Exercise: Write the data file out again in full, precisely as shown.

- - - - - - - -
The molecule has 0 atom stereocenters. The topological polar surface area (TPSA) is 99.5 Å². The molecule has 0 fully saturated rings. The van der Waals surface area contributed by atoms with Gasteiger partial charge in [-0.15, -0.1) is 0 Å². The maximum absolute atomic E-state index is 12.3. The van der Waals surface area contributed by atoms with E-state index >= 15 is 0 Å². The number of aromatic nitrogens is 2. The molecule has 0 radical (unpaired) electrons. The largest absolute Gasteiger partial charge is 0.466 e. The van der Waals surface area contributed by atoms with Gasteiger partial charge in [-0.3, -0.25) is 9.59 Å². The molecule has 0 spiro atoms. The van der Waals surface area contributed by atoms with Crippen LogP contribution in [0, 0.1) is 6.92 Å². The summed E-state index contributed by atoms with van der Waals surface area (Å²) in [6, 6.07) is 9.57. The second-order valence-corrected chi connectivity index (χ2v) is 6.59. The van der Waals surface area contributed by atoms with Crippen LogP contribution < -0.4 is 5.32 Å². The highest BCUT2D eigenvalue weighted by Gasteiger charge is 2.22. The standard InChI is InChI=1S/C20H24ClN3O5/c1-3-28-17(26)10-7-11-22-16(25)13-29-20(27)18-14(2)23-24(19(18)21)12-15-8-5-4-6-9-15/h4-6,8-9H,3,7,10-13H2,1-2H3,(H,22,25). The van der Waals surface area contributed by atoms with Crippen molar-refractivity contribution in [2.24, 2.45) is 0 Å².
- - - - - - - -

The molecule has 0 atom stereocenters. The topological polar surface area (TPSA) is 99.5 Å². The molecule has 0 fully saturated rings. The van der Waals surface area contributed by atoms with Gasteiger partial charge in [-0.15, -0.1) is 0 Å². The maximum absolute atomic E-state index is 12.3. The van der Waals surface area contributed by atoms with E-state index >= 15 is 0 Å². The number of aromatic nitrogens is 2. The molecule has 0 radical (unpaired) electrons. The largest absolute Gasteiger partial charge is 0.466 e. The van der Waals surface area contributed by atoms with Gasteiger partial charge in [-0.3, -0.25) is 9.59 Å². The molecule has 0 spiro atoms. The van der Waals surface area contributed by atoms with Crippen LogP contribution in [0, 0.1) is 6.92 Å². The summed E-state index contributed by atoms with van der Waals surface area (Å²) in [6, 6.07) is 9.57. The second-order valence-corrected chi connectivity index (χ2v) is 6.59. The van der Waals surface area contributed by atoms with Crippen LogP contribution < -0.4 is 5.32 Å². The highest BCUT2D eigenvalue weighted by Gasteiger charge is 2.22. The standard InChI is InChI=1S/C20H24ClN3O5/c1-3-28-17(26)10-7-11-22-16(25)13-29-20(27)18-14(2)23-24(19(18)21)12-15-8-5-4-6-9-15/h4-6,8-9H,3,7,10-13H2,1-2H3,(H,22,25). The van der Waals surface area contributed by atoms with Crippen molar-refractivity contribution in [2.24, 2.45) is 0 Å².